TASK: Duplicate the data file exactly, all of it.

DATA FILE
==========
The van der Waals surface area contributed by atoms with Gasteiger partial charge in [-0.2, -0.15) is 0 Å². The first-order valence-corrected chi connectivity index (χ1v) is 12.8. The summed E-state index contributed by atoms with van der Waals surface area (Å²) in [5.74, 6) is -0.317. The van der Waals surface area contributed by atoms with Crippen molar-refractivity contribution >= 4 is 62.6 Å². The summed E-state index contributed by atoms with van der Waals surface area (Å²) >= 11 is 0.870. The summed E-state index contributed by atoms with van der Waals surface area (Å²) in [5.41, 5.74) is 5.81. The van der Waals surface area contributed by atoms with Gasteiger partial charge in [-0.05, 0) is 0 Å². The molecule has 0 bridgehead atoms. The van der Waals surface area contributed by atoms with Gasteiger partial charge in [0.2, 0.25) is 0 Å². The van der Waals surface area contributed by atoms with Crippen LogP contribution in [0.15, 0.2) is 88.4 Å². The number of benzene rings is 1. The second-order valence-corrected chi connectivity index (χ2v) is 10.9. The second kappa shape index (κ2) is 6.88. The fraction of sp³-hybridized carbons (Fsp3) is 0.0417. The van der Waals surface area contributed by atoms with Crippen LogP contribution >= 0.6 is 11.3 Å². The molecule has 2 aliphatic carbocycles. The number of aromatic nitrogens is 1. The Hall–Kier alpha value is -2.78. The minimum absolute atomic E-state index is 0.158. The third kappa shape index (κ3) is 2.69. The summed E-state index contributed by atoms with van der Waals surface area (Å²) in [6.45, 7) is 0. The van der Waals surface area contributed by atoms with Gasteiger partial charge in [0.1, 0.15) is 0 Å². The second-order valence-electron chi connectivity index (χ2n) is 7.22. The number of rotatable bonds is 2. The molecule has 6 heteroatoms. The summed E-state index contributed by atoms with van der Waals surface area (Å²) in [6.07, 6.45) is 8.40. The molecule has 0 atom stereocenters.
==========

The van der Waals surface area contributed by atoms with Gasteiger partial charge in [-0.2, -0.15) is 0 Å². The first-order valence-corrected chi connectivity index (χ1v) is 12.8. The summed E-state index contributed by atoms with van der Waals surface area (Å²) in [5.74, 6) is -0.317. The van der Waals surface area contributed by atoms with Crippen molar-refractivity contribution >= 4 is 62.6 Å². The summed E-state index contributed by atoms with van der Waals surface area (Å²) >= 11 is 0.870. The summed E-state index contributed by atoms with van der Waals surface area (Å²) in [5.41, 5.74) is 5.81. The van der Waals surface area contributed by atoms with Gasteiger partial charge in [-0.05, 0) is 0 Å². The molecule has 0 bridgehead atoms. The van der Waals surface area contributed by atoms with Gasteiger partial charge in [0.2, 0.25) is 0 Å². The van der Waals surface area contributed by atoms with Crippen LogP contribution in [0.15, 0.2) is 88.4 Å². The number of benzene rings is 1. The second-order valence-corrected chi connectivity index (χ2v) is 10.9. The second kappa shape index (κ2) is 6.88. The fraction of sp³-hybridized carbons (Fsp3) is 0.0417. The van der Waals surface area contributed by atoms with Crippen LogP contribution >= 0.6 is 11.3 Å². The molecule has 2 aliphatic carbocycles. The number of aromatic nitrogens is 1. The Hall–Kier alpha value is -2.78. The minimum absolute atomic E-state index is 0.158. The third kappa shape index (κ3) is 2.69. The summed E-state index contributed by atoms with van der Waals surface area (Å²) in [6.45, 7) is 0. The van der Waals surface area contributed by atoms with Gasteiger partial charge in [0.1, 0.15) is 0 Å². The second-order valence-electron chi connectivity index (χ2n) is 7.22. The number of rotatable bonds is 2. The molecule has 6 heteroatoms. The summed E-state index contributed by atoms with van der Waals surface area (Å²) in [6.07, 6.45) is 8.40. The molecule has 0 atom stereocenters.